Pixel Envy

Written by Nick Heer.

Every Streaming Company Not Named Apple Receives a Lousy Grade on Privacy

Common Sense Media recently completed an assessment of ten streaming video services and five dedicated devices, and has some concerns (PDF):

Many viewers know that free streaming apps are most likely selling their personal information, but most viewers may not know that most paid subscription streaming apps are also selling users’ data. Even more expensive streaming plans with “no ads” or “limited ads” still collect viewing data from use of the app to track and serve users advertisements on other apps and services across the internet. Also, data brokers buy and sell users’ data and share it with other companies for data recombination purposes.

[…]

Our privacy evaluations of the top 10 streaming apps indicate that all streaming apps (except Apple TV+) have privacy practices that put consumers’ privacy at considerable risk including selling data, sending third‐party marketing communications, displaying targeted advertisements, tracking users across other sites and services, and creating advertising profiles for data brokers.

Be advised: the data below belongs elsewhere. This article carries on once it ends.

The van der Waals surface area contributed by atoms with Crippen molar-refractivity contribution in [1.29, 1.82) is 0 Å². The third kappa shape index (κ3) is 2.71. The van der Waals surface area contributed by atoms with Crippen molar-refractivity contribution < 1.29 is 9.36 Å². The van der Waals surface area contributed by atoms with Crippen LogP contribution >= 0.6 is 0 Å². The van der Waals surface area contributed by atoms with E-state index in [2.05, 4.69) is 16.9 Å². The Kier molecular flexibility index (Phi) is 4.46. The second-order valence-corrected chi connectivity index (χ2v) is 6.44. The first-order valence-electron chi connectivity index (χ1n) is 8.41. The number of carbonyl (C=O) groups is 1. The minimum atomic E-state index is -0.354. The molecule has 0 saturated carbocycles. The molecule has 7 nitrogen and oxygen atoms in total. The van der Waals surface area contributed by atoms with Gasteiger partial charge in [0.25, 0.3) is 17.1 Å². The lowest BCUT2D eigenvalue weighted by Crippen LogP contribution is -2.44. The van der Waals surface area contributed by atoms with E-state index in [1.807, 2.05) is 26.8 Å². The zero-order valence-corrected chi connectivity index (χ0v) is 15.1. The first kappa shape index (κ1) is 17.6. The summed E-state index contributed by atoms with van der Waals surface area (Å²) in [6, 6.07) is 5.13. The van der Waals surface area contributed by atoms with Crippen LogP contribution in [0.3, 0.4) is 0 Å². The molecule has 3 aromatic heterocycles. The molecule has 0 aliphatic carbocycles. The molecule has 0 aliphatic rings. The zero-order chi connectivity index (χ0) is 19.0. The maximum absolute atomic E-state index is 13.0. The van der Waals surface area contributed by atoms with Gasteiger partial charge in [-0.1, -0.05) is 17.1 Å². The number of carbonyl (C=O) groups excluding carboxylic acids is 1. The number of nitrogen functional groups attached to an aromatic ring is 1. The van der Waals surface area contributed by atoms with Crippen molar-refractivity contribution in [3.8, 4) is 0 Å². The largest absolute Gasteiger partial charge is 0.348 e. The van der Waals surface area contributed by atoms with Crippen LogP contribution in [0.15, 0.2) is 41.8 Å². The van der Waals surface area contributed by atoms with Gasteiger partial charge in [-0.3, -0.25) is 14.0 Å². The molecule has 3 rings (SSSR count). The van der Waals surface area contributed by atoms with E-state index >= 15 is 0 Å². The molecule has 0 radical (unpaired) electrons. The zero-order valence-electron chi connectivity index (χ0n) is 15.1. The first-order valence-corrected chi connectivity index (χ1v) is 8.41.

It is the same story for devices, too.

Via Karl Bode, Techdirt:

Some of the failures were downright ugly, like making no real exceptions for the data collection of children. Many of the issues revealed weren’t the end of the world, but they make it repeatedly clear that companies aren’t being transparent about what is collected, and often enjoy making opting out of data collection and monetization as cumbersome and annoying as possible.

Also remember that smart televisions are among the worst offenders of user privacy. Even if you use an Apple TV box and watch shows through Apple TV Plus, your television may still be automatically recognizing everything you watch.